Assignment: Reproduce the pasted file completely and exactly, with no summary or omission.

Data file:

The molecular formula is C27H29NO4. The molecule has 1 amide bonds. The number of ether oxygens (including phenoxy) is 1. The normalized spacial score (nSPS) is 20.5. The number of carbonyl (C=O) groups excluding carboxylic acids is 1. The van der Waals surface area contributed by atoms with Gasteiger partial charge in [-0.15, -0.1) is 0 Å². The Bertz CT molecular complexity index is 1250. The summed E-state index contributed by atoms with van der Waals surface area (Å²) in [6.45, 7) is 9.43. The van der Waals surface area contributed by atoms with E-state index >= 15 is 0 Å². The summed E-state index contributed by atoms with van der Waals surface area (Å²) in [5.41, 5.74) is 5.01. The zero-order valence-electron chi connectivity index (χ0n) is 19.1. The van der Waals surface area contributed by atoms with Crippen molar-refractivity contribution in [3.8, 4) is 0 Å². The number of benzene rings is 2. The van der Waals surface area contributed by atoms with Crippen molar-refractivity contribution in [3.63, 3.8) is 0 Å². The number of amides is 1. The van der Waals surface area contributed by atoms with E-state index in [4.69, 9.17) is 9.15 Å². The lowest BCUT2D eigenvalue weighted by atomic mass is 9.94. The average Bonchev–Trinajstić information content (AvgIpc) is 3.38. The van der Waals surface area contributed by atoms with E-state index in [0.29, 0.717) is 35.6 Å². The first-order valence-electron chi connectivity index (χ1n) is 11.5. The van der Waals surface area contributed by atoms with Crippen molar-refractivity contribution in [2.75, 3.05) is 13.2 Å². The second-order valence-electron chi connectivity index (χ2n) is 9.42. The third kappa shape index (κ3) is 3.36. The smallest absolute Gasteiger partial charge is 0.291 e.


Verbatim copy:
The molecular formula is C27H29NO4. The molecule has 1 amide bonds. The number of ether oxygens (including phenoxy) is 1. The normalized spacial score (nSPS) is 20.5. The number of carbonyl (C=O) groups excluding carboxylic acids is 1. The van der Waals surface area contributed by atoms with Gasteiger partial charge in [-0.15, -0.1) is 0 Å². The Bertz CT molecular complexity index is 1250. The summed E-state index contributed by atoms with van der Waals surface area (Å²) in [6.45, 7) is 9.43. The van der Waals surface area contributed by atoms with E-state index >= 15 is 0 Å². The summed E-state index contributed by atoms with van der Waals surface area (Å²) in [5.41, 5.74) is 5.01. The zero-order valence-electron chi connectivity index (χ0n) is 19.1. The van der Waals surface area contributed by atoms with Crippen molar-refractivity contribution in [3.8, 4) is 0 Å². The number of benzene rings is 2. The van der Waals surface area contributed by atoms with Crippen molar-refractivity contribution in [3.63, 3.8) is 0 Å². The number of amides is 1. The van der Waals surface area contributed by atoms with E-state index in [4.69, 9.17) is 9.15 Å². The lowest BCUT2D eigenvalue weighted by atomic mass is 9.94. The average Bonchev–Trinajstić information content (AvgIpc) is 3.38. The van der Waals surface area contributed by atoms with E-state index in [0.29, 0.717) is 35.6 Å². The first-order valence-electron chi connectivity index (χ1n) is 11.5. The van der Waals surface area contributed by atoms with Crippen molar-refractivity contribution in [2.75, 3.05) is 13.2 Å². The second-order valence-electron chi connectivity index (χ2n) is 9.42. The third kappa shape index (κ3) is 3.36. The smallest absolute Gasteiger partial charge is 0.291 e.